According to the Senior CLASS Award website, candidates worthy of recognition must have notable achievements in four areas: community, classroom, character and competition.
With those criteria in mind, it’s easy to understand how Stanford senior Mariah Nogueira was recently named a finalist for the 2012 award.
For four years, the holding midfielder has patrolled the center of Cagan Stadium, proving to be a dominating presence for the women’s soccer team.
“Mariah is a great leader on the field, and [a] great competitor,” said Stanford head coach Paul Ratcliffe. “She can make plays and she can win the ball. She’s just the heart in the center of midfield for us.”
While nominally a defensive player, Nogueira contributes plenty to the Cardinal attack as well. During her career at Stanford, she has recorded 14 goals and 14 assists for 42 points. Much of that can be attributed to her prowess in the air; over the past two seasons, the 5-foot-8-inch midfielder scored 10 of her 11 goals with her head.
“She’s the best header of the ball that I’ve ever seen in the college game,” Ratcliffe said. “Both defensive or attacking, she finds the ball, but I think the special quality is that she has the ability to score with her head. It’s not just getting up and winning it<\p>–<\p>she can direct the ball right into the goal.”
Nogueira credits her family for developing her heading ability.
“My dad and my dad’s mother were huge soccer players and fans,” Nogueira said. “As a child, my grandmother would literally throw balls at my head so that I would learn to head.”
During the 2011 season, the early training paid off in a big moment. In the 88th minute of a tied game against defending national champion Notre Dame, Nogueira rose up to redirect a corner kick for the winning goal. It was a play that teammates and coaches say they will never forget.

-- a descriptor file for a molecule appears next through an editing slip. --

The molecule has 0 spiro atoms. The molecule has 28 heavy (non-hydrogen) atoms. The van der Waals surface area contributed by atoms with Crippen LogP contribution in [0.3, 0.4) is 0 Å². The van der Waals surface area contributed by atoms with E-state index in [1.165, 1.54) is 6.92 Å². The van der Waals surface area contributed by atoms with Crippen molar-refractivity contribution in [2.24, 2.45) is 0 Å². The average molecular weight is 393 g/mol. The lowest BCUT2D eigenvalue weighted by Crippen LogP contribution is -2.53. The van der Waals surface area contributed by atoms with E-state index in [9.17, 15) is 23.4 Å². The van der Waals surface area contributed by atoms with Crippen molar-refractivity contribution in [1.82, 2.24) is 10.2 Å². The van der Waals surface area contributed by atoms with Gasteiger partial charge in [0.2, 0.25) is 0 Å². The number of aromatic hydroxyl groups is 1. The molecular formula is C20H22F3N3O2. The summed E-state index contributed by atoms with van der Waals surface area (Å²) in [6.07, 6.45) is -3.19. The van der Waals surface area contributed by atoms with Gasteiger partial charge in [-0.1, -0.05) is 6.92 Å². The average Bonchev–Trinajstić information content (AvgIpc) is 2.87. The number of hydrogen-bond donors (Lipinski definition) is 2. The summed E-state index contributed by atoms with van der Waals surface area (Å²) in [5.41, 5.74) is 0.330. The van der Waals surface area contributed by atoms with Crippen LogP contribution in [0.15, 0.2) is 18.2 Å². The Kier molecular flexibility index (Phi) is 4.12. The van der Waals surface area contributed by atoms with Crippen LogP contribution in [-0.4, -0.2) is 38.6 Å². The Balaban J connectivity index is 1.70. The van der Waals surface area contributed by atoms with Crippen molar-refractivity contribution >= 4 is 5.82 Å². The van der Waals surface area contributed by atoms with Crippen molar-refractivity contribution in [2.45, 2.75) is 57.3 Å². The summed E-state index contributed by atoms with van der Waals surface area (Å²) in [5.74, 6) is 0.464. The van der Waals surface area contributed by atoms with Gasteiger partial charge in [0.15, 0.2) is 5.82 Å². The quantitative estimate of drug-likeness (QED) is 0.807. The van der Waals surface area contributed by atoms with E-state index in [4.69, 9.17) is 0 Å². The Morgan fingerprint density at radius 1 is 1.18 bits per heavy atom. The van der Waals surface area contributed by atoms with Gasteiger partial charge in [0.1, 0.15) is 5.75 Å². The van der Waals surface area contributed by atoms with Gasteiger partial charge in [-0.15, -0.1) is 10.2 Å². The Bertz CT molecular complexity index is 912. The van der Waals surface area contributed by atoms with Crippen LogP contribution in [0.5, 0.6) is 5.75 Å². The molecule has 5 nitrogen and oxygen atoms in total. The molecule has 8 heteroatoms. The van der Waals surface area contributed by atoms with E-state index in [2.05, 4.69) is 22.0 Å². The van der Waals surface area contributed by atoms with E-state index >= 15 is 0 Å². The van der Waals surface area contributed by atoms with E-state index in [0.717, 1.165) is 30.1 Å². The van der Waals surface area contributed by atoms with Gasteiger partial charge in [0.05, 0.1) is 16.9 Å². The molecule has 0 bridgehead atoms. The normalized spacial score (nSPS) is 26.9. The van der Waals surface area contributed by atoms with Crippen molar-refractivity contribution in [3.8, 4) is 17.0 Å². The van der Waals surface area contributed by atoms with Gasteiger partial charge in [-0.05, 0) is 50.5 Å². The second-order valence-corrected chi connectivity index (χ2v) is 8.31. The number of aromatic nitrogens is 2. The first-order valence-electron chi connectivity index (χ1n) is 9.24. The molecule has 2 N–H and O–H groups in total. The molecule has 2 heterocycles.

“She’s had a lot of clutch goals in her career, but one that does stick out is the game we won against Notre Dame where she scored on a header,” said fellow senior and tri-captain Rachel Quon.
“That’s the kind of presence she has and the competitive drive she has,” Ratcliffe added. “She wanted to prove that we should have beat [Notre Dame] because we lost to them in the [2010 College Cup final]. That was a great moment.”
Although a top recruit out of Marina High School in Westminster, Calif., Nogueira wasn’t always destined for Stanford.
“Stanford wasn’t even on my radar for a while, because I didn’t even think that I could get in,” Nogueira said. “Then my mom kind of threw it out there as an option, and when I heard that [Ratcliffe] was interested<\p>–<\p>it’s really hard to imagine anyone who has that opportunity and turns it down.”
Nogueira seized a starting role her freshman year and hasn’t given it up since.
“From the beginning of her freshmen year, she made a big impact,” Quon said. “I think her presence on the field is huge. You always know that she’s on the field and she always leaves it all on the field.”
This past season, Ratcliffe chose Nogueira as one of three captains of the team. “She has great leadership qualities,” Ratcliffe said. “In fact, she probably could have been a captain last year as well, but we always have so many great leaders here at Stanford.”